The Fukushima Minyū site reports on the growth of ginjō-class sake in Fukushima prefecture, which climbed to nearly 40% of sake sent outside of the prefecture in 2017 according to figures released by the prefecture and its brewers association.
This comes against the backdrop of a decline in the total volume shipped over the last few years.
Total volume sent out of the prefecture was 6% less than in 2014, but ginjō and junmai – which both boast high retail prices – took up 37.2% and 37.3%* of that amount. [*I’m guessing slightly about the junmai, as the article says 7.3% but that can’t be right as it’s just above ginjō on the graph.]
This is certainly a result of a national trend towards preferring finer sake, but there’s also the interesting point that volumes of ginjō, the style that’s winning Fukushima all its awards, is rising at a faster rate than in other parts of the country. The prefectural department in charge of strategies for promoting local produce commented that carefully crafted sake, such as fine or seasonal sake, is becoming more popular and they intended to keep disseminating information centred on “Fukushima sake” as a brand.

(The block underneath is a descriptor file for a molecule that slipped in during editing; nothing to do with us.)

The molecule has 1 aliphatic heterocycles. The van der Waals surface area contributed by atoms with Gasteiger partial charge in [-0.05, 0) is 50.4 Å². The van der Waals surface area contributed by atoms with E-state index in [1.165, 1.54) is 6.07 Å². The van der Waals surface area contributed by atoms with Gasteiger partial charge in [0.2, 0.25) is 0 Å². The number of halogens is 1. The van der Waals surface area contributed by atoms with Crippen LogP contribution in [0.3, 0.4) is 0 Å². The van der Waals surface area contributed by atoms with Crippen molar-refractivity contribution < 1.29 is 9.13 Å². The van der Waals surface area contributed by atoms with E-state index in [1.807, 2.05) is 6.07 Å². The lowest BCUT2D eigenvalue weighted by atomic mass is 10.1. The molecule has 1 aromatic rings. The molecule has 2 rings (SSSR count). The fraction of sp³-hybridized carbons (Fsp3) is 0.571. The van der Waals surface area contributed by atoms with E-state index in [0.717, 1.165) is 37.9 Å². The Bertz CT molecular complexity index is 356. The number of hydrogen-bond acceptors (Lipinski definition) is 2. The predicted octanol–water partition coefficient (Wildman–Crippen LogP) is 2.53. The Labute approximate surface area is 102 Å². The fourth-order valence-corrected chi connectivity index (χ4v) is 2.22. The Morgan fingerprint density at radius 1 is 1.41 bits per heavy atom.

The prefecture and prefectural brewers association agree that in recent years the country has come to prefer more expensive ginjō and junmai (tokutei meisho shu, classifications of sake regulated by law) to cheap futsūshu. However, a trend among the young to turn away from alcohol combined with changes in eating patterns and and a fall in group tours have caused a fall in total volumes both for Fukushima and the whole country. Alarmed by these developments, the prefecture and brewers association are looking to create new markets among young people and also abroad. Exports overseas from Fukushima have doubled since 2012.
- Original article (Japanese, Fukushima Minyū, 2 May 2018)